Types of Copper Oxide
What is copper oxide?
Copper is a reddish metal with a very high electrical and thermal conductivity, only surpassed by the thermal conductivity of gold and silver. Copper has a low oxidation state in most compounds (+2 is usual). There are also some compounds with an oxidation state of +1. In the presence of air, the initial salmon-red color is converted into violet-red because of the creation of cuprous oxide (Cu2O). Then it blackens itself by producing cupric oxide (CuO) and, continuously exposed to moist air, forms an adherent layer carbonate raincoat that is poisonous. It is easily attacked by halogen elements in the occurrence of moisture, as dry bromine and chlorine have no effect, although fluoride attacks at a temperature higher than 500 °C. Among its mechanical properties, its exceptional deformability and flexibility stand out.
Types of Copper Oxide
Oxygen can be combined with copper in diverse ways to produce two compounds: copper oxide (I), a reddish powder, and copper oxide (II), a black powder. These compounds are also found in nature as minerals; both copper oxides are used in the production of pigments independently, and each has different uses. This compound, also called cuprous oxide (Cu2O), is found in nature in a mineral called cuprite, although most of the compound used at the industrial level is obtained synthetically. Industrially, it can be formed by heating metallic copper at extreme temperatures or electrolysis of saline solutions with the help of copper electrodes and by mixing some other copper composites with reducing agents. CuprousOxide is a red crystalline powder, and its melting point is 1232 °C. It oxidizes slowly to copper (II) oxide in humid air. Although it is insoluble in any organic solvent and water, it reacts with strong acids, for example, nitric, sulfuric, and hydrochloric acid, to produce salts. It also reacts with strong bases, for example, potassium and sodium hydroxides, to produce compounds called cuprates.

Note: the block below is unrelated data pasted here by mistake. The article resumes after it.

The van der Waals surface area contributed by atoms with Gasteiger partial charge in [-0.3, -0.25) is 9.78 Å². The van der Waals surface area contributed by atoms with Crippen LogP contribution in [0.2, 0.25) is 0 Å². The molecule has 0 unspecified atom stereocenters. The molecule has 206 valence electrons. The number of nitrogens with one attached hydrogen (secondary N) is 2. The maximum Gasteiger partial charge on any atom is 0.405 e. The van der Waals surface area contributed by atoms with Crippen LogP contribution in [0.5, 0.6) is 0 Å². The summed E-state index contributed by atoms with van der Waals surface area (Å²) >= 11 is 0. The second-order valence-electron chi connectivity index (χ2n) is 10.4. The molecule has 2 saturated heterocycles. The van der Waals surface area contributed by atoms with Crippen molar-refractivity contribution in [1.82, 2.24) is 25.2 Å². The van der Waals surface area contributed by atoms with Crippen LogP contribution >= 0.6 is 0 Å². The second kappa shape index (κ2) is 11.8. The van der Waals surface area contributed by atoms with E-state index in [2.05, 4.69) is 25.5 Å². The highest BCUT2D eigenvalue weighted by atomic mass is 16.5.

Copper Oxide (II)
It is also called cupric oxide (CuO), which exists in nature as a black or gray mineral called tenorite. It exists in black solid form, melting temperature higher than 1200 °C. Copper (II) oxide is insoluble mainly in solvents but can react with acids to form copper salts. Like cuprous oxide, copper (II) can be manufactured by heating elemental (metallic) copper but at lower temperatures. This production method generates an impure form of the oxide; however, there are alternative ways of obtaining it, for example, by heating some oxygen-containing copper compounds such as carbonate, hydroxide, or nitrate.
Price of copper oxide
Copper oxide particle size and purity will affect the product's Price, and the purchase volume can also affect the cost of Copper oxide. A large amount of large amount will be lower. The Price of copper oxide is on our company's official website.
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